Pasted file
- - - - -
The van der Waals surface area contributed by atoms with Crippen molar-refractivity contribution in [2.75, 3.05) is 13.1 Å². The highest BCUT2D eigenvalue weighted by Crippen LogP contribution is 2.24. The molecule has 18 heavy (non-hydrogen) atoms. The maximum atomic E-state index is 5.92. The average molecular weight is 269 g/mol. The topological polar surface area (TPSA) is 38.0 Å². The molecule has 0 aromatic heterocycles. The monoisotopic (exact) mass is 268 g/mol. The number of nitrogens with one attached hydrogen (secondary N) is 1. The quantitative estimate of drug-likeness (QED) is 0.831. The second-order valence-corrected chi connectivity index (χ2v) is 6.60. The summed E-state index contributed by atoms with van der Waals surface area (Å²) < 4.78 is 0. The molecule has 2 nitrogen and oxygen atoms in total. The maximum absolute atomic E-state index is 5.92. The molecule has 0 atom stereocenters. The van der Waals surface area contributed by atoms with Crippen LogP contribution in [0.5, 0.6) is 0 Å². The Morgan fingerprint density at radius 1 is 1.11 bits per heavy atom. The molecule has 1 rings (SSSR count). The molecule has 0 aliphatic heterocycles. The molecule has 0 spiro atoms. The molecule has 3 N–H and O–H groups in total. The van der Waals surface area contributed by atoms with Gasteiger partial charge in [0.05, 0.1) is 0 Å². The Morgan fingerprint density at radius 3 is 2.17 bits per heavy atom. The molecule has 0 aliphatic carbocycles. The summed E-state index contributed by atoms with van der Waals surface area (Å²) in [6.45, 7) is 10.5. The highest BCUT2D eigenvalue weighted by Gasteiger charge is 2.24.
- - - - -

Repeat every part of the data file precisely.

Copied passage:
The van der Waals surface area contributed by atoms with Crippen molar-refractivity contribution in [2.75, 3.05) is 13.1 Å². The highest BCUT2D eigenvalue weighted by Crippen LogP contribution is 2.24. The molecule has 18 heavy (non-hydrogen) atoms. The maximum atomic E-state index is 5.92. The average molecular weight is 269 g/mol. The topological polar surface area (TPSA) is 38.0 Å². The molecule has 0 aromatic heterocycles. The monoisotopic (exact) mass is 268 g/mol. The number of nitrogens with one attached hydrogen (secondary N) is 1. The quantitative estimate of drug-likeness (QED) is 0.831. The second-order valence-corrected chi connectivity index (χ2v) is 6.60. The summed E-state index contributed by atoms with van der Waals surface area (Å²) < 4.78 is 0. The molecule has 2 nitrogen and oxygen atoms in total. The maximum absolute atomic E-state index is 5.92. The molecule has 0 atom stereocenters. The van der Waals surface area contributed by atoms with Crippen LogP contribution in [0.5, 0.6) is 0 Å². The Morgan fingerprint density at radius 1 is 1.11 bits per heavy atom. The molecule has 1 rings (SSSR count). The molecule has 0 aliphatic heterocycles. The molecule has 0 spiro atoms. The molecule has 3 N–H and O–H groups in total. The van der Waals surface area contributed by atoms with Gasteiger partial charge in [0.05, 0.1) is 0 Å². The Morgan fingerprint density at radius 3 is 2.17 bits per heavy atom. The molecule has 0 aliphatic carbocycles. The summed E-state index contributed by atoms with van der Waals surface area (Å²) in [6.45, 7) is 10.5. The highest BCUT2D eigenvalue weighted by Gasteiger charge is 2.24.